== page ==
I have wanted to start the series since 2017, but have always been put off by the length. Long, slow, heavy books and series are something I’m almost never in the mood for lately, so in a way, I’m surprised that I went for it now. But while it was, indeed, too long for my mood, the plot was good enough that I was able to both finish and enjoy it.
Come for the scheming merchants, stay for the chekhov’s ostrich.
No one wants to be a real hero; it’s too hard. My husband didn’t give a damn whether the work I was doing was noble as long as it appeared to be. When I killed someone then—something I did a lot more than I do now—it was for the greater good. It was such bullshit.
I’ve never much liked or cared about superheroes – what’s some asshole in a cape? Despite my friends’ gushing, I didn’t put Hench on my radar until there was a sale, and….wait. Mundane job? Spreadsheets? Fuck me, I’m in. I’ve always had enough of a hard-on for bureaucracy and other usually boring shit in books to override subgenre preferences and sure enough, it was exactly my thing. The characters’ low opinion of superheroes was the final cherry on top.
This was, I confess, a complete impulse read. I was idly browsing cheap ebooks and – hey, I’ve heard of this before. And it looks to be barely longer than a novella, too! Checking the preview, the strangeness of it all was incredibly compelling. I had to go back to it at the earliest possible opportunity.
ARC received from the publisher in exchange for an honest review.
When I read the first anthology, I knew I will be going for the others if I get the chance. I loved the idea of Star Wars seen from the POV of minor, unimportant characters, I especially hoped for more Stormtrooper (or better, imperial guard) POVs.
Unfortunately, even accounting for the fact that whatever anthology you take, not all the stories are going to be good, this one still felt lackluster in comparison.
Time for another mini review post to clear out my backlog a bit!
While it’s true that in the past few months the most I managed to finish was the occasional novella or romance book, I found some really, really good ones. If anyone else is looking for shorter (all except Slippery Creatures are novellas) or lighter reads, here are some I’d suggest.
ARC received from the publisher (Tor) in exchange for an honest review.
Life before had been mundane and ordinary. He knew his place in the world, though every now and then, the dark clouds parted with a ray of sunshine in the form of a question he barely allowed himself to ponder.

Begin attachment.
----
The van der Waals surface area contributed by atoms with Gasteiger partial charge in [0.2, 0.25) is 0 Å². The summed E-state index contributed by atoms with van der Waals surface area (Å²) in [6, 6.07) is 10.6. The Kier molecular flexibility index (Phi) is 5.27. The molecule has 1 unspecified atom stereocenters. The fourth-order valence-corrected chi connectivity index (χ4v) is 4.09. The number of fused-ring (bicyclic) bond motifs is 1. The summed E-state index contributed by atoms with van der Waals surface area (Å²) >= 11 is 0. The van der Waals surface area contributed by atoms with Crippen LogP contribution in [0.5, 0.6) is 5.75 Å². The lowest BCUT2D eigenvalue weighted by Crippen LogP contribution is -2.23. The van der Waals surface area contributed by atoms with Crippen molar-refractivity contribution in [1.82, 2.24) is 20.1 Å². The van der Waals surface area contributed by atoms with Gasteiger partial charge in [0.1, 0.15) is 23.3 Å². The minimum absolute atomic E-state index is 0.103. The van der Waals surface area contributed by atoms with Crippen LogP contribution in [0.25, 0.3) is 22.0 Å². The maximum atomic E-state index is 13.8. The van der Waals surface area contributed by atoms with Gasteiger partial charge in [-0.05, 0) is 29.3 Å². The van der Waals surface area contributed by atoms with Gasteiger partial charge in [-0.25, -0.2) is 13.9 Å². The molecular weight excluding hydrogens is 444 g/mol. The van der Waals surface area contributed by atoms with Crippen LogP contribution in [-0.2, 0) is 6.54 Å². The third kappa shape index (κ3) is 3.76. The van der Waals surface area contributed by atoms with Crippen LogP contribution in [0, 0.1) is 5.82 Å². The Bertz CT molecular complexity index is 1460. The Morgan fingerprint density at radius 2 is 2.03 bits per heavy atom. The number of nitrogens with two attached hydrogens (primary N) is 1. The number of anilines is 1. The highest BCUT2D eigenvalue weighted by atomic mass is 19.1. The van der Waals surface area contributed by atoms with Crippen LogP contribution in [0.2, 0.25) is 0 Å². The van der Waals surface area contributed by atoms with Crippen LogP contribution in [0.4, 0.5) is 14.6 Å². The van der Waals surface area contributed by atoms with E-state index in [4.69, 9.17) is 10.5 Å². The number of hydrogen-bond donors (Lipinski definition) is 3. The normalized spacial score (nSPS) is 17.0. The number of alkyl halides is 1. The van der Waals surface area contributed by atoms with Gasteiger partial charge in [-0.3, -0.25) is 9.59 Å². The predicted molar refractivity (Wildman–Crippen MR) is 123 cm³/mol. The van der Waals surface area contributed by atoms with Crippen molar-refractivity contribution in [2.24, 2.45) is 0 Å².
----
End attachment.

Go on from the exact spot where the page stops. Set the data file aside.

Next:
Don’t you wish you were here?
The House in the Cerulean Sea first popped up on my radar because it seemed like a lighter, queerer version of The Gray House. Even though I have long since given up on finding anything even remotely similar to my all-time favourite book, it seemed worth a try.
And I definitely didn’t expect I’d love it quite as much. It’s so sweet, kind, and compassionate I couldn’t help but adore it. I didn’t know how much I needed something so fluffy, it was just…pure joy to read. From the characters, to the atmosphere, to the message, it felt like a warm blanket, not to mention it felt so wonderfully fresh.
“Terrible things will always happen. They happened on Kiffex and they happen on Naboo and they happen on Tatooine. There will always be a war, and there will always be someone who wants us locked up. But the only thing we can do is survive, Sen. Survive until they won’t let us.”
When I heard the words “Jawa POV,” I instantly knew that From a Certain Point of View is something I simply must read. It’s no secret by now that I’m madly in love with Star Wars. And my obsession with slice of life and perspectives of more ordinary people is well established. A crossover of the two? A match made in heaven, despite my dislike of short stories and anthologies.
City of Stairs has been lying on my TBR since early 2015. It has been in my yearly reading plan every single year, and every single year I have somehow forgotten to get around to it. When I finally did…oh sweet fuck, it was good.
Perhaps no one on the Continent ever quite knew what they were seeing. And now that the Divinities are gone, we might never know. Time renders all people and all things silent. And gods, it seems, are no exception.
Decades ago, the gods of Bulikov were killed, their magic lost. The former empire and colonial power subjugated by the very people they used to oppress, their history erased. Now the the Saypuri historian researching the gods and the forbidden history has been killed and Shara, officially a minor diplomat but secretly one of the most accomplished spies, has been sent to investigate the murder along with her northern secretary/bodyguard Sigrud. And that’s only the start…